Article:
President Obama, at COP21 in Paris, urged for a meaningful deal stating “Climate change could define the contours of this century more than any other (challenge). I came here personally to say the United States not only recognizes the problem but is committed to do something about it.”

The issues of climate change can be addressed by applying steady pressure and new ideas.  Both US and Germany can support with both steady pressure for change and new innovations.

Curtis: COP21 has the potential to be more significant than previous COPs largely because two of the most significant holdouts from previous COPs, the U.S. and China, are going to Paris with meaningful national commitments to stand behind. Nevertheless, expectations of achieving a legally binding agreement should be measured, as the U.S. will not be able to be party to any such agreement, which would require Congressional approval.


What is the future for the Energiewende?

Curtis: Friction. Grinding against the wheels of progress are outdated utility business models and grid infrastructure that will continue to plague Germany’s four major power utilities. Just this week, RWE announced that it is spinning off its renewables business from its regulated asset business, following a similar decision last year by E.on. This is a positive sign that utilities are beginning to see business opportunities in the Energiewende, but there will continue to be hard times ahead for utilities and their shareholders as Germany presses to retire both its coal and nuclear generating fleets.

Clare: The sea! Germany has significant plans for offshore wind generation, and has has better than expected production results at the first two offshore wind parks. However, there are still issues that need to be worked out such as cost (offshore wind still costs more than onshore wind production) and getting the power to shore through cable development.

EnergiewendeJaimes: While making predictions is always dangerous, I have high confidence that the Energiewende will continue, and that Germany will meet goals in many sectors, even if the overall +80% reduction in emissions by 2050 is going to be challenging. Generally, the Energiewende appears to be on track, and though early gains are always the easiest to achieve, many key pieces are in place for continued success. Germany has taken an increasingly rationed approach to the annual growth of renewables with policy revisions made in 2013, and implemented tools to encourage more active management and timing of renewable electricity production. There is plenty of renewable resource capacity still to be built. The constraints appear to be mostly in transmission and storage/balancing issues within the national grid and with neighboring energy markets. The key is going to be flexibility, and if not addressed, there will be additional challenges as the last nuclear plants are phased out in the next 7 years. Coal will sadly continue to play a major role well into the next decade, with small towns scraped off the map as mere overburden in order to get to the coal below. This reliance on dirty domestic fossil fuel energy will dampen and change though, with an increased focus on dynamic operation in response to renewable generation, rather than baseload generation.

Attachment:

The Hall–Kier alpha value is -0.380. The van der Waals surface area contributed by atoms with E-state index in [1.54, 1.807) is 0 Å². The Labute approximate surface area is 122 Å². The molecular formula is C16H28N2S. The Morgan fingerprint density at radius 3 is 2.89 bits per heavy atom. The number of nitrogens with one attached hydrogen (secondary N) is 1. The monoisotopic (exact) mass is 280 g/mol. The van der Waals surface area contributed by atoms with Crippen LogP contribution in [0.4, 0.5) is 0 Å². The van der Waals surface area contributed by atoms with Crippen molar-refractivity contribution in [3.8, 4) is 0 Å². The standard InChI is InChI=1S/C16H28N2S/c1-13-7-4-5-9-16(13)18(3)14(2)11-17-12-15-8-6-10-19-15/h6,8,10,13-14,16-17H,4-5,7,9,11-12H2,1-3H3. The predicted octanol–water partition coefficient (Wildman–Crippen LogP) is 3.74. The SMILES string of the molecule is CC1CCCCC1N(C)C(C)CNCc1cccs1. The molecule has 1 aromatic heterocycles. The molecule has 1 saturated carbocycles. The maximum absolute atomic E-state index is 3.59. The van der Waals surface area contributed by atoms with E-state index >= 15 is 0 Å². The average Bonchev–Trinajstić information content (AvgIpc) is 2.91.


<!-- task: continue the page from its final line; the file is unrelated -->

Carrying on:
With regard to the needed electric transmission infrastructure, there appears to be a rise of NIMBYism that accompanies many large projects, with a push for expensive and time-intensive undergrounding of high-voltage transmission lines. In order for the Energiewende to succeed, there needs to be public acceptance that energy infrastructure should be visible, while taking into account areas of particular cultural or natural importance. As years progress, there will also need to be greater reliance on energy storage, both for short and long term periods. For long term storage, power-to-gas technology offers the greatest opportunity, allowing renewable electricity to be converted into fuel, to be either burned directly for heat or used to generate electricity at a later time, and directly displacing imported natural gas.   If we see steep cost reductions in battery storage technologies in the coming decade similar to that of the solar photovoltaics, then much of the short-term balancing and load management can be done by engaging customers to adopt these technologies and regulate their demand. New buildings may soon have much of this integrated into construction, which normalizes the adoption of new systems and reducces costs compared to retrofits.

However, while much of the focus and news is often on the electricity sector, the hardest targets for Germany to meet are in transportation fuels reductions. I am not as optimistic about the short term gains to be made, as we are not seeing rapid electrification and de-carbonization of the private vehicle fleet. The reduction in primary energy consumption is likely going to need to come from major changes to commercial fleets, continued efficiency improvements in fuel economy, and a shift of even more freight away from trucks and on to electrically-powered trains. All of these changes in electricity, building science and transport sectors provide opportunities for Germany to remain on the cutting edge of deploying technological innovations in society, and furthering the global market for these products. The 80% total emissions reduction goal is ambitious, and I predict that German politicians and citizens will remain committed to its attainment.